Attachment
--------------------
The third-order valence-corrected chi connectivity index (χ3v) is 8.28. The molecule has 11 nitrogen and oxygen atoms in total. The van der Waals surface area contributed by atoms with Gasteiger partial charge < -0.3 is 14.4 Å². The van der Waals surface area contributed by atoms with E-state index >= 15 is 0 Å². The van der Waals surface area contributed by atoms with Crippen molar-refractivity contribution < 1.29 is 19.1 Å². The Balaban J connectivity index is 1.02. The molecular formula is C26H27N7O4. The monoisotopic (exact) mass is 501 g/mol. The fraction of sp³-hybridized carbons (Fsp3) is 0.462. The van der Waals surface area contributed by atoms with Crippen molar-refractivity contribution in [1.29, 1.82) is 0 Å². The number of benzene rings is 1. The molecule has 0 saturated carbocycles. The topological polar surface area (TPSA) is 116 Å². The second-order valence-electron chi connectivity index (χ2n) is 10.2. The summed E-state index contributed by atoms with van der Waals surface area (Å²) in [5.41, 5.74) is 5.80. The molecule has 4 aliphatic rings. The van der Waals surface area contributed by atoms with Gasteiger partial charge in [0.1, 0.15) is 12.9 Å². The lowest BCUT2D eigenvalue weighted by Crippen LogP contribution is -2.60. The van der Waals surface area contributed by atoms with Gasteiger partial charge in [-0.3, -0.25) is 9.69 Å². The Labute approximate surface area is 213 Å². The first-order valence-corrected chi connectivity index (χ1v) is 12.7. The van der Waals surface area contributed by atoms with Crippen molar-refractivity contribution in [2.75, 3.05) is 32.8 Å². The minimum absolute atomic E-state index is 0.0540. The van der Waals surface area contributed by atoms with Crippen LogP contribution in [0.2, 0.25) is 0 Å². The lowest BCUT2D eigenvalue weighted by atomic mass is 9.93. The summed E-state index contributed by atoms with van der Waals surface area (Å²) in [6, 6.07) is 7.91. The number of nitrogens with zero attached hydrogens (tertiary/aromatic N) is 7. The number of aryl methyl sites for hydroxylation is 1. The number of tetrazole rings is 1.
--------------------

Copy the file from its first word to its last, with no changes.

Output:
The third-order valence-corrected chi connectivity index (χ3v) is 8.28. The molecule has 11 nitrogen and oxygen atoms in total. The van der Waals surface area contributed by atoms with Gasteiger partial charge < -0.3 is 14.4 Å². The van der Waals surface area contributed by atoms with E-state index >= 15 is 0 Å². The van der Waals surface area contributed by atoms with Crippen molar-refractivity contribution < 1.29 is 19.1 Å². The Balaban J connectivity index is 1.02. The molecular formula is C26H27N7O4. The monoisotopic (exact) mass is 501 g/mol. The fraction of sp³-hybridized carbons (Fsp3) is 0.462. The van der Waals surface area contributed by atoms with Crippen molar-refractivity contribution in [1.29, 1.82) is 0 Å². The number of benzene rings is 1. The molecule has 0 saturated carbocycles. The topological polar surface area (TPSA) is 116 Å². The second-order valence-electron chi connectivity index (χ2n) is 10.2. The summed E-state index contributed by atoms with van der Waals surface area (Å²) in [5.41, 5.74) is 5.80. The molecule has 4 aliphatic rings. The van der Waals surface area contributed by atoms with Gasteiger partial charge in [0.1, 0.15) is 12.9 Å². The lowest BCUT2D eigenvalue weighted by Crippen LogP contribution is -2.60. The van der Waals surface area contributed by atoms with Gasteiger partial charge in [-0.3, -0.25) is 9.69 Å². The Labute approximate surface area is 213 Å². The first-order valence-corrected chi connectivity index (χ1v) is 12.7. The van der Waals surface area contributed by atoms with Crippen molar-refractivity contribution in [2.75, 3.05) is 32.8 Å². The minimum absolute atomic E-state index is 0.0540. The van der Waals surface area contributed by atoms with Crippen LogP contribution in [0.2, 0.25) is 0 Å². The lowest BCUT2D eigenvalue weighted by atomic mass is 9.93. The summed E-state index contributed by atoms with van der Waals surface area (Å²) in [6, 6.07) is 7.91. The number of nitrogens with zero attached hydrogens (tertiary/aromatic N) is 7. The number of aryl methyl sites for hydroxylation is 1. The number of tetrazole rings is 1.